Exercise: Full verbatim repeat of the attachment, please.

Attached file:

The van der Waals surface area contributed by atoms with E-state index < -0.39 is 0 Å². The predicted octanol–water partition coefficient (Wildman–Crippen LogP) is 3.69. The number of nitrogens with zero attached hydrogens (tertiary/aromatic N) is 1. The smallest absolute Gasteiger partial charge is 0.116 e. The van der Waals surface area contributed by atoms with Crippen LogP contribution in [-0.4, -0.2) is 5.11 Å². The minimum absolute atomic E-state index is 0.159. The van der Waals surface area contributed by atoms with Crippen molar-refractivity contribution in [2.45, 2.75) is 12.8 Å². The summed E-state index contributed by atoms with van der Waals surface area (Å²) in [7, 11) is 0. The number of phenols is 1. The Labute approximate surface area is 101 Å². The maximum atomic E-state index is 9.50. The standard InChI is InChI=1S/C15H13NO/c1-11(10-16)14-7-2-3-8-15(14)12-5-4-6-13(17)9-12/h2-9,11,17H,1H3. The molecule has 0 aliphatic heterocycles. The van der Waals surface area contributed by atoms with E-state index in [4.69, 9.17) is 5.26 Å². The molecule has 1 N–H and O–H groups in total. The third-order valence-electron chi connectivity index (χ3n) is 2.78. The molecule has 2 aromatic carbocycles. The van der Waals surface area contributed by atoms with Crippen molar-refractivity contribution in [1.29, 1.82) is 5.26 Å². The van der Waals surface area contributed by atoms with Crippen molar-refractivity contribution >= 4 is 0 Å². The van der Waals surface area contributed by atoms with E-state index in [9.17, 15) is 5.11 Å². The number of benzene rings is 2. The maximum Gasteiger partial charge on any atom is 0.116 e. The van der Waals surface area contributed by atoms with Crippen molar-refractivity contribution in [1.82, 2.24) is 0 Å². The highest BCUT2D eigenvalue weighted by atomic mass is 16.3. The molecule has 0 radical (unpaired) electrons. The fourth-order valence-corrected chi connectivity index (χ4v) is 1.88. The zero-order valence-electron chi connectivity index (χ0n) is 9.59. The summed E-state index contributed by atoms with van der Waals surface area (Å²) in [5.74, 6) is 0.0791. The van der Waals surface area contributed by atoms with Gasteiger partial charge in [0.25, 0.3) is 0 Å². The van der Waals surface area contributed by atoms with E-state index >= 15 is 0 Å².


The van der Waals surface area contributed by atoms with E-state index < -0.39 is 0 Å². The predicted octanol–water partition coefficient (Wildman–Crippen LogP) is 3.69. The number of nitrogens with zero attached hydrogens (tertiary/aromatic N) is 1. The smallest absolute Gasteiger partial charge is 0.116 e. The van der Waals surface area contributed by atoms with Crippen LogP contribution in [-0.4, -0.2) is 5.11 Å². The minimum absolute atomic E-state index is 0.159. The van der Waals surface area contributed by atoms with Crippen molar-refractivity contribution in [2.45, 2.75) is 12.8 Å². The summed E-state index contributed by atoms with van der Waals surface area (Å²) in [7, 11) is 0. The number of phenols is 1. The Labute approximate surface area is 101 Å². The maximum atomic E-state index is 9.50. The standard InChI is InChI=1S/C15H13NO/c1-11(10-16)14-7-2-3-8-15(14)12-5-4-6-13(17)9-12/h2-9,11,17H,1H3. The molecule has 0 aliphatic heterocycles. The van der Waals surface area contributed by atoms with E-state index in [4.69, 9.17) is 5.26 Å². The molecule has 1 N–H and O–H groups in total. The third-order valence-electron chi connectivity index (χ3n) is 2.78. The molecule has 2 aromatic carbocycles. The van der Waals surface area contributed by atoms with Crippen molar-refractivity contribution in [1.29, 1.82) is 5.26 Å². The van der Waals surface area contributed by atoms with Crippen molar-refractivity contribution >= 4 is 0 Å². The van der Waals surface area contributed by atoms with E-state index in [9.17, 15) is 5.11 Å². The number of benzene rings is 2. The maximum Gasteiger partial charge on any atom is 0.116 e. The van der Waals surface area contributed by atoms with Crippen molar-refractivity contribution in [1.82, 2.24) is 0 Å². The highest BCUT2D eigenvalue weighted by atomic mass is 16.3. The molecule has 0 radical (unpaired) electrons. The fourth-order valence-corrected chi connectivity index (χ4v) is 1.88. The zero-order valence-electron chi connectivity index (χ0n) is 9.59. The summed E-state index contributed by atoms with van der Waals surface area (Å²) in [5.74, 6) is 0.0791. The van der Waals surface area contributed by atoms with Gasteiger partial charge in [0.25, 0.3) is 0 Å². The van der Waals surface area contributed by atoms with E-state index >= 15 is 0 Å².